In North America E. turcicum races 0 and 1 predominate whereas 2N e 23N rarely occur (Berquist and Masias, 1974; Fallah Moghaddam and Pataky, 1994; Jordan et al., 1983; Lipps and Hite, 1982; Pieczarka, 1980; Smith and Kinsey, 1980; Thakur et al., 1989; Windes and Pedersen, 1991). In Brazil E. turcicum populations seems to be more diverse in terms of race composition. Gianasi et al. (1996), for instance, observed a predominance of race 0 but also detected races capable of overcoming resistance conferred by Ht1 (races 1N, 12N, and 123N).

This study was carried out to characterize the qualitative resistance genes of unknown origin from two elite maize lines. For this, the resistance reactions of these lines were compared to those of differential lines after inoculation with 18 E. turcicum isolates. The results allowed us to identify both new qualitative resistance genes and consequently new corresponding virulence factors.

 

Material and Methods

Plant material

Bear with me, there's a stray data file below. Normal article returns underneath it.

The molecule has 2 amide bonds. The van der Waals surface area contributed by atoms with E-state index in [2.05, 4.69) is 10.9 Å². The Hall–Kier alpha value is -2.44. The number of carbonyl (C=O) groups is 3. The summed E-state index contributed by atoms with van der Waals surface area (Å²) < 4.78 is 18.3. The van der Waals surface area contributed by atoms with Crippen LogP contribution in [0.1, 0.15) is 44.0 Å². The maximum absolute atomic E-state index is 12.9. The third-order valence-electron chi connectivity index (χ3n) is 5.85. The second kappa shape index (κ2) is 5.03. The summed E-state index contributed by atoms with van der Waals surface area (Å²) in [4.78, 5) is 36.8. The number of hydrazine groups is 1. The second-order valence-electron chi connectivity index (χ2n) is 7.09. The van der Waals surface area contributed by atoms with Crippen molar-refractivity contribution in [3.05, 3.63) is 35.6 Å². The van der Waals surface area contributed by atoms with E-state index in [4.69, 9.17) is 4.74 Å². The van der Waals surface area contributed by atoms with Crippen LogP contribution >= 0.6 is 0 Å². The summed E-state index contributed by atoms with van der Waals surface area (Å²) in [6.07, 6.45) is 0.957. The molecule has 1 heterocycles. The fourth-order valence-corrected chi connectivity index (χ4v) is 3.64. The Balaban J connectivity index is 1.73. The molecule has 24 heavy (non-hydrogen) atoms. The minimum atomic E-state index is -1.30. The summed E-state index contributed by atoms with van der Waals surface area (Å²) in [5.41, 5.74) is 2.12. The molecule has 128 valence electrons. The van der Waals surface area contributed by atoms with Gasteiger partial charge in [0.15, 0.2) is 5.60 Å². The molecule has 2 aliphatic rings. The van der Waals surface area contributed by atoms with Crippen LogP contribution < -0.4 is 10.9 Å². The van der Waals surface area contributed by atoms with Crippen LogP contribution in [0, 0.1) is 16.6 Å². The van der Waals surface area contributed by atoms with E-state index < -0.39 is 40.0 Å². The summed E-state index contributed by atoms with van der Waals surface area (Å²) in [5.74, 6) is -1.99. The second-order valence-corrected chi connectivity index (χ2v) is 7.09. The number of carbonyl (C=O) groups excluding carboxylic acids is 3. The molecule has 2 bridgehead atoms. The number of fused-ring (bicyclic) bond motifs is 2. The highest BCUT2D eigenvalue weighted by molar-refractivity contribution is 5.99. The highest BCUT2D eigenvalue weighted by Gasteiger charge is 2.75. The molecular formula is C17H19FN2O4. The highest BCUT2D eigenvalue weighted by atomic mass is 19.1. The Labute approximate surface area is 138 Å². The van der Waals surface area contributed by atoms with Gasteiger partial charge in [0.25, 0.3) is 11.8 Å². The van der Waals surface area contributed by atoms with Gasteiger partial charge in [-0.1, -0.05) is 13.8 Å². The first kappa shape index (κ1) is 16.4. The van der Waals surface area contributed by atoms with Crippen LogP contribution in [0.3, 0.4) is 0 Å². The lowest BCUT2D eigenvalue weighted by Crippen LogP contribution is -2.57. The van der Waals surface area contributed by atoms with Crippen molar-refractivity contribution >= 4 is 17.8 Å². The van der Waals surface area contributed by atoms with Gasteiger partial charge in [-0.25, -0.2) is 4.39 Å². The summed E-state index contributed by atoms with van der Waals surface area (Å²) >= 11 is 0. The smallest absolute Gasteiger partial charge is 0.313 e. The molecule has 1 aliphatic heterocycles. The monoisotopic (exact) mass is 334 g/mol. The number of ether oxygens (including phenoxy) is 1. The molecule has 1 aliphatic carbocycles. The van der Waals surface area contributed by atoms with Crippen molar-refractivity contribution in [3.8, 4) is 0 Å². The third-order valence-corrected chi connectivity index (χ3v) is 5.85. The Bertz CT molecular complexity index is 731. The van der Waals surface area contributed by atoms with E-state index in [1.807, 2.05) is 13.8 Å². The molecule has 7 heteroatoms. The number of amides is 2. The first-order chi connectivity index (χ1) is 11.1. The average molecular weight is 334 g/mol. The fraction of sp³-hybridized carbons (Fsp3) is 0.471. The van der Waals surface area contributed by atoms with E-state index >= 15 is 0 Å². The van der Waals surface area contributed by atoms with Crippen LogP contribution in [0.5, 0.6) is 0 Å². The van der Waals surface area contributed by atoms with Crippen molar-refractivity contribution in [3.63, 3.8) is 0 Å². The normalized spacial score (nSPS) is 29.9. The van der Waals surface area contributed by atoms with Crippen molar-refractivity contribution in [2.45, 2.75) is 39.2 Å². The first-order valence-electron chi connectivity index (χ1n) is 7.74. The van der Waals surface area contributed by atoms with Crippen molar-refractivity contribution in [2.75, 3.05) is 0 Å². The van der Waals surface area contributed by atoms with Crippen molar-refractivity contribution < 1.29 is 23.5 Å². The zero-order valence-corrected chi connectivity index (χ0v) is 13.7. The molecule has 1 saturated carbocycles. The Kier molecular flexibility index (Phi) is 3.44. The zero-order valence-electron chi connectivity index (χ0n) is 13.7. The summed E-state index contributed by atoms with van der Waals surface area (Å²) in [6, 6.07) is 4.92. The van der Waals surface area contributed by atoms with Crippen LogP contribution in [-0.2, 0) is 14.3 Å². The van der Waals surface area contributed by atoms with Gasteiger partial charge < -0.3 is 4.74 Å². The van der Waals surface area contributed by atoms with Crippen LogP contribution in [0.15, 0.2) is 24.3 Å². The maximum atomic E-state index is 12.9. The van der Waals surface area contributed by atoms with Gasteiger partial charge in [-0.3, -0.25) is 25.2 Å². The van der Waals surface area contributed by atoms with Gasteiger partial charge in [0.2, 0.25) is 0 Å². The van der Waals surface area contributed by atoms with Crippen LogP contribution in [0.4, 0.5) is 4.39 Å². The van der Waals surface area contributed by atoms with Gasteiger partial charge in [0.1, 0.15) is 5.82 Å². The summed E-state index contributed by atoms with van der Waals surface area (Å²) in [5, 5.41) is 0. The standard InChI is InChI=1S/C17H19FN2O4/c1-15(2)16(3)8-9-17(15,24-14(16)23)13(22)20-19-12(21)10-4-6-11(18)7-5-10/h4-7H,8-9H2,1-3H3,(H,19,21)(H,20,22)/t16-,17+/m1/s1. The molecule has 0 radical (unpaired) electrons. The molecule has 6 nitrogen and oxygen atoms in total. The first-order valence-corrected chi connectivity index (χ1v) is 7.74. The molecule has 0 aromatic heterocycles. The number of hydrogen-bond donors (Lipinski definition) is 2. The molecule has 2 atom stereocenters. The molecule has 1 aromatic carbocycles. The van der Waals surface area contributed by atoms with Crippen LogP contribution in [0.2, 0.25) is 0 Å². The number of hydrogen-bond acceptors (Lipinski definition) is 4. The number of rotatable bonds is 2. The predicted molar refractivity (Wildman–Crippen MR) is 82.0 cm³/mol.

Inbred lines L30R and L40, developed by Sementes Agroceres S/A (currently Monsanto do Brasil Ltda) possess monogenic resistance to E. turcicum. The L30R line was generated after six backcross cycles to the susceptible L30S line and two terminal self-pollinations (BC6S2) using the American L10 resistant line as donor of the resistance gene. The L30S line was developed under central Brazilian conditions (a tropical region) through self-pollinations and selections on a synthetic population of inbred maize lines derived from dent endosperm varieties from the International Maize and Wheat Improvement Center (CIMMYT). The L40 line was developed in northern Paraná state (a subtropical/tropical transition region) by self-pollinations and selections on a synthetic of intercrosses between Brazilian commercial maize hybrids and can, therefore be considered a subtropical line. A third form of L30 from the cross of L30R with L30S (L30R x L30S), the derived F1 generations [(L30R x L40) and (L30S x L40)], and the BC1F1 population [(L30R x L40) x L40] were obtained to study the genetic basis of the L30R and L40 resistance. A set of near-isogenic lines each containing a different Ht gene was developed by A.L. Hooker from the University of Illinois and these constitute the set of differential lines used in our study. The differential inbred maize lines Pa91Ht1Ht1, Pa91Ht2Ht2, Pa91Ht3Ht3, and Pa91HtNHtN which are susceptible to E. turcicum races 1, 2, 3, and N, respectively, and the maize line Pa91, which is susceptible to all races (including races with no virulence factors) were used to identify the virulence genes present among the collection of E. turcicum isolates.